‘Yes, sir!’ Gin exclaimed.
Gin took his spare sword INS from his belt and slotted it into the left gauntlet. Like the first time he used the Xernim, Gin concentrated, forming a mental picture of the plant growing into the first chamber, activating the mechanism. The process took a minute, much to Gin’s annoyance. Why was this slower than the first time? he wondered.
‘This takes too long,’ Gin complained. ‘I’ll be too vulnerable if I need this long to activate my INS.’
‘That’s expected,’ Alder consoled. ‘Once you get used to it, you’ll be able to just say one word in your mind and the Xernim will react straight away. Just takes patience which I know you lack.’
‘Hmph. Fine. Anyway, you just want me to go for a left-handed punch on a tree, right?’
‘A jab, but yes. Make sure to copy my body position.’
Gin took a deep breath as he walked up to the nearest tree, taking up the stance Alder showed him. Gin sent out a jab, piercing it with ease but, when he tried to take the blade out of the bark, his shoulder jerked as his arm remained stuck inside the tree.
‘It’s harder than it looks,’ Alder commented, hiding an obvious smirk under his mask.
‘Ack! How do I free myself?’ Gin asked, humbled by his failure.
‘Think of the Xernim rotting away from your INS or however they go back into their mini form. I don’t really understand how your weapons work.’
‘Most don’t. I get what you’re saying though.’
Gin thought of the Xernim degrading away from the first chamber. Just like that, the branches surrounding the chamber rotted away into nothingness, deactivating the INS and freeing Gin from the tree’s hold.
‘Amazing,’ Gin muttered before turning back to Alder.
‘Let’s end for today. I don’t want to put too much pressure on the Xernims. They’re getting used to you as much as you are getting used to them.’
‘I see. Guess you’re right. I do feel a bit tired,’ Gin agreed. ‘By the way, what did I do wrong with my attack?’
‘What did you do right?’ Alder retorted. ‘Your right foot wasn’t at a forty-five-degree angle, your hands were too low when you sent out the punch and, though your initial hit on the tree was clean enough, you too much time to retreat, leaving you stuck.’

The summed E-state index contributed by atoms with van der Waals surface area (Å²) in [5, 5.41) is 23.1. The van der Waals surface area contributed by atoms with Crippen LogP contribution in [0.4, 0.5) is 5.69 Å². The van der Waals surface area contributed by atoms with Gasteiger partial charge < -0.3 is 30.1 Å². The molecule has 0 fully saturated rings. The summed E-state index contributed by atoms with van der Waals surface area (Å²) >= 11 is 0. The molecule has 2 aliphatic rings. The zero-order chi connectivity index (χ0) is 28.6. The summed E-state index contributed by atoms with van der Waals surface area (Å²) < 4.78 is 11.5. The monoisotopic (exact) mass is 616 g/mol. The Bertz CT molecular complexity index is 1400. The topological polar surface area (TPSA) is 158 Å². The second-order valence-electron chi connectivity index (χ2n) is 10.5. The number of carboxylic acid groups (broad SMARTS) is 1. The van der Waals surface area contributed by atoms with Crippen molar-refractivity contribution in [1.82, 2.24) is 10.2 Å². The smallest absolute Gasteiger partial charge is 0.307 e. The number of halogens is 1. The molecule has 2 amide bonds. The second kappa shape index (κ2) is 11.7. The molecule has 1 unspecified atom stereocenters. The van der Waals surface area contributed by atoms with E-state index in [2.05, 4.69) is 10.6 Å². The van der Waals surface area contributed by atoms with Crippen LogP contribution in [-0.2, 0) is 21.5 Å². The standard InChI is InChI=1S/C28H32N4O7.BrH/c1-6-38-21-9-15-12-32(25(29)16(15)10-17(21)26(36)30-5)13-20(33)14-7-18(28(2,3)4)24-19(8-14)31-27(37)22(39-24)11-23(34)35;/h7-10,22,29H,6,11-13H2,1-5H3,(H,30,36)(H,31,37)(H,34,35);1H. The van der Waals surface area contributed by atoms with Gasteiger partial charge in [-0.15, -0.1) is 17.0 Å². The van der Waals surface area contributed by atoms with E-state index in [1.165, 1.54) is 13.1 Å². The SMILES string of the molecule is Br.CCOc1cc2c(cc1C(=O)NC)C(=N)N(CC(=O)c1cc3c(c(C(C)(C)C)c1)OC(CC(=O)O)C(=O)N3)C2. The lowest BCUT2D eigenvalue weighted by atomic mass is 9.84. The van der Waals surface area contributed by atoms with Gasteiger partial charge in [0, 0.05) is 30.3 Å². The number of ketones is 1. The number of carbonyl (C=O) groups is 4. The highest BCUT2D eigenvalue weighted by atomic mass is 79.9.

‘Anything else?’ Gin asked, rolling his eyes – not aimed at Alder but at his own complacency.
‘Lots. But it’s still early days. If you remain under my guidance, all of this can be rectified. So? Do you still intend to make this lesson your last?’
‘Heh. This was your aim all along, wasn’t it? Whatever. I’ve come this far. Guess I’ll continue our sessions.’
‘A good decision, brat. To celebrate the birth of a new blade-boxer, how about I treat you to some of my rations?’
‘Sure, why not?’
After unequipping the INS, Gin and Alder headed down to the lowest levels on the Rezah tree. The entered the largest room on the floor: the cafeteria. A few hundred mages sat down on the sandy floors, partly due to the fact squadron W had no furniture in the room. Some ate with their tinoos, lupims and other familiars, while others stayed with their fellow battalion members. Though the atmosphere had a relaxed air to it, Gin could see a divide between the low, middle and (few) high ranked. Whether the mages consciously did this or not, Gin didn’t know, but he found the prejudice mages had for one another disturbing.
Walking further into the room, Gin noticed the long queue on one end of the room. A clerk with multiple rolls of fat on her stood behind a booth, checking wooden permits from the mages. She walked into the area behind the booth, bringing out either a bag of supplies or a pre-prepared lunchbox. With each valid permit, the clerk peeled off a thin layer of her skin and rubbed it against the wood. The skin dissolved, leaving a mark to indicate that the mage had received the rations.